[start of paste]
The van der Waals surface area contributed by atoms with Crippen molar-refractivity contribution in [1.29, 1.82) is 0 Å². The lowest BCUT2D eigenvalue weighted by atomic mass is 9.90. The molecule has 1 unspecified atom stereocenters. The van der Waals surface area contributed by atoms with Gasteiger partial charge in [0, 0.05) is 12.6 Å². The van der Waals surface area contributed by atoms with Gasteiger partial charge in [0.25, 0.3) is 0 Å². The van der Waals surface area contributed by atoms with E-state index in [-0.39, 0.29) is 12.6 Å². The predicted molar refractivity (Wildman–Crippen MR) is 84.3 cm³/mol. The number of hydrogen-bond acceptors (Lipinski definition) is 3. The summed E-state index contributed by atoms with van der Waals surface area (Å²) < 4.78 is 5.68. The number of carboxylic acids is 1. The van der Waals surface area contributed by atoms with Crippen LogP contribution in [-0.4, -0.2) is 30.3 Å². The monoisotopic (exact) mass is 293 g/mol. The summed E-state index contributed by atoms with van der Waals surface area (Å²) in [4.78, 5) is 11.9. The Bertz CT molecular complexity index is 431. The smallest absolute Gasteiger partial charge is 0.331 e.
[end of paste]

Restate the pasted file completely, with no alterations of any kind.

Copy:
The van der Waals surface area contributed by atoms with Crippen molar-refractivity contribution in [1.29, 1.82) is 0 Å². The lowest BCUT2D eigenvalue weighted by atomic mass is 9.90. The molecule has 1 unspecified atom stereocenters. The van der Waals surface area contributed by atoms with Gasteiger partial charge in [0, 0.05) is 12.6 Å². The van der Waals surface area contributed by atoms with Gasteiger partial charge in [0.25, 0.3) is 0 Å². The van der Waals surface area contributed by atoms with E-state index in [-0.39, 0.29) is 12.6 Å². The predicted molar refractivity (Wildman–Crippen MR) is 84.3 cm³/mol. The number of hydrogen-bond acceptors (Lipinski definition) is 3. The summed E-state index contributed by atoms with van der Waals surface area (Å²) < 4.78 is 5.68. The number of carboxylic acids is 1. The van der Waals surface area contributed by atoms with Crippen LogP contribution in [-0.4, -0.2) is 30.3 Å². The monoisotopic (exact) mass is 293 g/mol. The summed E-state index contributed by atoms with van der Waals surface area (Å²) in [4.78, 5) is 11.9. The Bertz CT molecular complexity index is 431. The smallest absolute Gasteiger partial charge is 0.331 e.